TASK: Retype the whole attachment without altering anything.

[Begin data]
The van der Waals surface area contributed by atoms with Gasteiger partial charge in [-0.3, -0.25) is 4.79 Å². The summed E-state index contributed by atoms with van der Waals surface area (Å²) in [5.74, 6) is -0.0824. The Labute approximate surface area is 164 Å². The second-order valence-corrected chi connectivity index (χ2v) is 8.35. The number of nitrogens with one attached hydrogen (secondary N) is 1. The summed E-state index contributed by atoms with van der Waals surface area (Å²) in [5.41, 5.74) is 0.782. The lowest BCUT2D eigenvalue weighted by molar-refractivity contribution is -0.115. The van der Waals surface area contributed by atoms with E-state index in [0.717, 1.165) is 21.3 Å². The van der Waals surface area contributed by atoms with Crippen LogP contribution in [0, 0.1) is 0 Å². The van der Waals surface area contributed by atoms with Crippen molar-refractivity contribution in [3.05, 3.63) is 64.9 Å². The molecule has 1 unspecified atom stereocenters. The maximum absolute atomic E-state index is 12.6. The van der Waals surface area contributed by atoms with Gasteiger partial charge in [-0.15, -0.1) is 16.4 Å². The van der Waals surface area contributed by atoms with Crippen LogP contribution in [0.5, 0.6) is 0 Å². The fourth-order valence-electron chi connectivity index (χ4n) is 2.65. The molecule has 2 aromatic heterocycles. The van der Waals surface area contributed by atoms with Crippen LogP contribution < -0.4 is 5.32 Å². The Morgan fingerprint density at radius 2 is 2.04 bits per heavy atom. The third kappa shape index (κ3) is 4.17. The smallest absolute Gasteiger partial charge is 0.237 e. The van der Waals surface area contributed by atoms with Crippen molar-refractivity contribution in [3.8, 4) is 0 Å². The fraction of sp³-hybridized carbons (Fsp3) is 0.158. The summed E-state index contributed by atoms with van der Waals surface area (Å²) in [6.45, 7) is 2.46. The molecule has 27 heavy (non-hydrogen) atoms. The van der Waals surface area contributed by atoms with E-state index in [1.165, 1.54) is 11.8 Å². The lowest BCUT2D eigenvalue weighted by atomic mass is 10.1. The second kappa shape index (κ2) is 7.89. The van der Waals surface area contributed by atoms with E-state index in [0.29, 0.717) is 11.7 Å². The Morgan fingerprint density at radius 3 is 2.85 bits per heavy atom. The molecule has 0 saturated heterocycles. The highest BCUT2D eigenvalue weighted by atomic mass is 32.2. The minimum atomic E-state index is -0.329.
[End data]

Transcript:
The van der Waals surface area contributed by atoms with Gasteiger partial charge in [-0.3, -0.25) is 4.79 Å². The summed E-state index contributed by atoms with van der Waals surface area (Å²) in [5.74, 6) is -0.0824. The Labute approximate surface area is 164 Å². The second-order valence-corrected chi connectivity index (χ2v) is 8.35. The number of nitrogens with one attached hydrogen (secondary N) is 1. The summed E-state index contributed by atoms with van der Waals surface area (Å²) in [5.41, 5.74) is 0.782. The lowest BCUT2D eigenvalue weighted by molar-refractivity contribution is -0.115. The van der Waals surface area contributed by atoms with E-state index in [0.717, 1.165) is 21.3 Å². The van der Waals surface area contributed by atoms with Crippen LogP contribution in [0, 0.1) is 0 Å². The van der Waals surface area contributed by atoms with Crippen molar-refractivity contribution in [3.05, 3.63) is 64.9 Å². The molecule has 1 unspecified atom stereocenters. The maximum absolute atomic E-state index is 12.6. The van der Waals surface area contributed by atoms with Gasteiger partial charge in [-0.15, -0.1) is 16.4 Å². The van der Waals surface area contributed by atoms with Crippen LogP contribution in [0.5, 0.6) is 0 Å². The fourth-order valence-electron chi connectivity index (χ4n) is 2.65. The molecule has 2 aromatic heterocycles. The van der Waals surface area contributed by atoms with Crippen LogP contribution < -0.4 is 5.32 Å². The Morgan fingerprint density at radius 2 is 2.04 bits per heavy atom. The third kappa shape index (κ3) is 4.17. The smallest absolute Gasteiger partial charge is 0.237 e. The van der Waals surface area contributed by atoms with Crippen molar-refractivity contribution in [3.8, 4) is 0 Å². The fraction of sp³-hybridized carbons (Fsp3) is 0.158. The summed E-state index contributed by atoms with van der Waals surface area (Å²) in [6.45, 7) is 2.46. The molecule has 27 heavy (non-hydrogen) atoms. The van der Waals surface area contributed by atoms with E-state index in [1.165, 1.54) is 11.8 Å². The lowest BCUT2D eigenvalue weighted by atomic mass is 10.1. The second kappa shape index (κ2) is 7.89. The van der Waals surface area contributed by atoms with E-state index in [0.29, 0.717) is 11.7 Å². The Morgan fingerprint density at radius 3 is 2.85 bits per heavy atom. The molecule has 0 saturated heterocycles. The highest BCUT2D eigenvalue weighted by atomic mass is 32.2. The minimum atomic E-state index is -0.329.